European Private International Law
Study: Civil Law - 9. semester
Commercial Law - 9. semester
Constitutional-Administrative - 9. semester
Criminal Law - 9. semester
International Law - 9. semester
The European Union Law - 9. semester
Code: 79163
ECTS: 4.0
Course coordinators: prof. dr. sc. Hrvoje Sikirić
prof. dr. sc. Vilim Bouček
prof. dr. sc. Davor Adrian Babić
Lecturers: doc. dr. sc. Tena Hoško - Lectures
doc. dr. sc. Dora Zgrabljić Rotar - Lectures
Exam dates:
  • 11. 11. 2019.
  • 27. 01. 2020.
  • 10. 02. 2020.
  • 20. 04. 2020.
  • 01. 06. 2020.
  • 15. 06. 2020.
  • 29. 06. 2020.
  • 31. 08. 2020.
  • 14. 09. 2020.
Exam registration: Studomat
Basic data
European Private International Law Civil Law - 9. semester
Commercial Law - 9. semester
Constitutional-Administrative - 9. semester
Criminal Law - 9. semester
International Law - 9. semester
The European Union Law - 9. semester
4.0 79163
Lecturer in charge Consultations Location
prof. dr. sc. Hrvoje Sikirić

Tuesdays, 16-17.30 h.

Ćirilometodska 4, room 5
prof. dr. sc. Vilim Bouček

Tuesdays, 15.45-17.15 h.

Ćirilometodska 4, room 4
prof. dr. sc. Davor Adrian Babić

Tuesdays, 10-11.30.

Ćirilometodska 4, room 21
Lecturer Consultations Location
doc. dr. sc. Tena Hoško (Lectures)

Tuesdays, 15.30-17 h.

Ćirilometodska 4, room Ćirilometodska 4, soba Ćirilometodska 4, soba 57
doc. dr. sc. Dora Zgrabljić Rotar (Lectures)

Tuesdays, 10.30 - 12.00.

Ćirilometodska 4, room 47
Literature
J. Lookofsky + K. Hertz:; EU-PIL; European Union Private International Law in Contract and Tort; JurisNet (2009)
Council Regulation (EC) No 44/2001 of 22 December 2000 on jurisdiction and the recognition and enforcement of judgments in civil and commercial matters;
Regulation (EC) No 593/2008 of the European Parliament and of the Council of 17 June 2008 on the law applicable to contractual obligations (Rome I);
Regulation (EC) No 864/2007 of the European Parliament and of the Council of 11 July 2007 on the law applicable to non-contractual obligations (Rome II);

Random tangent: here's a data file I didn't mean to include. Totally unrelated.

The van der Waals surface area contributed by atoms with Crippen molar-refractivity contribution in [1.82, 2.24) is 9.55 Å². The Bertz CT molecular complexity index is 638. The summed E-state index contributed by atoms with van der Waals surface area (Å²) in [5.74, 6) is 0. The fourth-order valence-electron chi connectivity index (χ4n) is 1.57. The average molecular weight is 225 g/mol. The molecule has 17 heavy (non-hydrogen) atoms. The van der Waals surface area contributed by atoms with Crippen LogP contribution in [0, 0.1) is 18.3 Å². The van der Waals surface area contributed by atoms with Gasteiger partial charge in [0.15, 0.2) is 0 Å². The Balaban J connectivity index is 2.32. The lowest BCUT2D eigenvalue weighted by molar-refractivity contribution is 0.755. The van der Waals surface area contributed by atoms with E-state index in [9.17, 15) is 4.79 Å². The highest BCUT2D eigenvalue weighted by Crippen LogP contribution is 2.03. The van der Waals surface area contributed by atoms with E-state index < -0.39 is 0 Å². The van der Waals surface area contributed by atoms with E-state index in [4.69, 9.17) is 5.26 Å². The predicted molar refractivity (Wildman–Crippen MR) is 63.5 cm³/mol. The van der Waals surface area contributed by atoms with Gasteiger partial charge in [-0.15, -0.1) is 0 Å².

Description
1.1. GENERAL PART
The concept of European private international law. Europeanisation of private international law. The history of the development of European private international law. Legal structure of European private international law: The Amsterdam Treaty 1997 and the Nice Treaty 2001, the legislative authority of the EC for solving private law situations with international character, external competence of the EC and European private international law, sources of European private international law in the wider sense. The influence of human rights as a special constituent of European law on private international law. The influence of fundamental freedoms from the Lisbon Treaty on private international law. The role of the Court of the European Union (European Court). The influence of primary associative law on the Croatian private international law.

1.2. SPECIAL PART
1.2.1. The Applicable Law
Regulation (EC) No 593/2008 of the European Parliament and the Council of 17 June 2008
on the law applicable to contractual obligations (Rome I), Regulation (EC) No 864/2007 of the European Parliament and the Council of 11 July 2007 on the law applicable to non-contractual obligations (Rome II).
1.2.2. International civil procedure law
Council Regulation (EC) No 44/2001 of 22 December 2000 on jurisdiction and the recognition and enforcement of judgments in civil and commercial matters. Council Regulation (EC) No 2201/2003 of 27 November 2003 concerning jurisdiction and the recognition and enforcement of judgments in matrimonial matters and the matters of parental responsibility, repealing Regulation (EC) No 1347/2000. Regulation (EC) No 1393/2007 of the European Parliament and of the Council of 13 November 2007 on the service in the Member States of judicial and extrajudicial documents in civil or commercial matters (service of documents), and repealing Council Regulation (EC) No 1348/2000. Council Regulation (EC) No 1346/2000 of 29 May 2000 on insolvency proceedings. Regulation (EC) No 805/2004 of the European Parliament and of the Council of 21 April 2004 creating a European Enforcement Order for uncontested claims.